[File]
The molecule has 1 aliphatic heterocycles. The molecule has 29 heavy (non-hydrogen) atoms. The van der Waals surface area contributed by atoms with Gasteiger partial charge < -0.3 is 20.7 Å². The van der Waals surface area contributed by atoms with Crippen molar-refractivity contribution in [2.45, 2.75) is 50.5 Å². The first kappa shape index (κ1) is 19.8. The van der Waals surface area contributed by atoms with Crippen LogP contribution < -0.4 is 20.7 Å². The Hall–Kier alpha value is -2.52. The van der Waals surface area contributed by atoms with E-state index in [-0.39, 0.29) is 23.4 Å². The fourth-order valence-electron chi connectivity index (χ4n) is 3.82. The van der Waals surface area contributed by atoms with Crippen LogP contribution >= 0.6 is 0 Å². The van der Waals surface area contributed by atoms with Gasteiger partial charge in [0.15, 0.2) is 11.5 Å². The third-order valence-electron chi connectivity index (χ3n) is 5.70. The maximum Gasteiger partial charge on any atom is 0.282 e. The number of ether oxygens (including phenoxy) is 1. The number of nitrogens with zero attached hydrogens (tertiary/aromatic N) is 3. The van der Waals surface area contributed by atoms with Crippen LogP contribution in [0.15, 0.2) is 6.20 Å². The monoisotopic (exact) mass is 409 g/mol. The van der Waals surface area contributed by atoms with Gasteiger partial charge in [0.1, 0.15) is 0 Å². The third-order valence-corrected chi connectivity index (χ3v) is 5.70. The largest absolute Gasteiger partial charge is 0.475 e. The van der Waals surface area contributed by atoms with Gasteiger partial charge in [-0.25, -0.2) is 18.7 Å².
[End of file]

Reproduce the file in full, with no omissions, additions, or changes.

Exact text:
The molecule has 1 aliphatic heterocycles. The molecule has 29 heavy (non-hydrogen) atoms. The van der Waals surface area contributed by atoms with Gasteiger partial charge < -0.3 is 20.7 Å². The van der Waals surface area contributed by atoms with Crippen molar-refractivity contribution in [2.45, 2.75) is 50.5 Å². The first kappa shape index (κ1) is 19.8. The van der Waals surface area contributed by atoms with Crippen LogP contribution < -0.4 is 20.7 Å². The Hall–Kier alpha value is -2.52. The van der Waals surface area contributed by atoms with E-state index in [-0.39, 0.29) is 23.4 Å². The fourth-order valence-electron chi connectivity index (χ4n) is 3.82. The van der Waals surface area contributed by atoms with Crippen LogP contribution >= 0.6 is 0 Å². The van der Waals surface area contributed by atoms with Gasteiger partial charge in [0.15, 0.2) is 11.5 Å². The third-order valence-electron chi connectivity index (χ3n) is 5.70. The maximum Gasteiger partial charge on any atom is 0.282 e. The number of ether oxygens (including phenoxy) is 1. The number of nitrogens with zero attached hydrogens (tertiary/aromatic N) is 3. The van der Waals surface area contributed by atoms with Crippen LogP contribution in [0.15, 0.2) is 6.20 Å². The monoisotopic (exact) mass is 409 g/mol. The van der Waals surface area contributed by atoms with Gasteiger partial charge in [0.1, 0.15) is 0 Å². The third-order valence-corrected chi connectivity index (χ3v) is 5.70. The largest absolute Gasteiger partial charge is 0.475 e. The van der Waals surface area contributed by atoms with Gasteiger partial charge in [-0.25, -0.2) is 18.7 Å².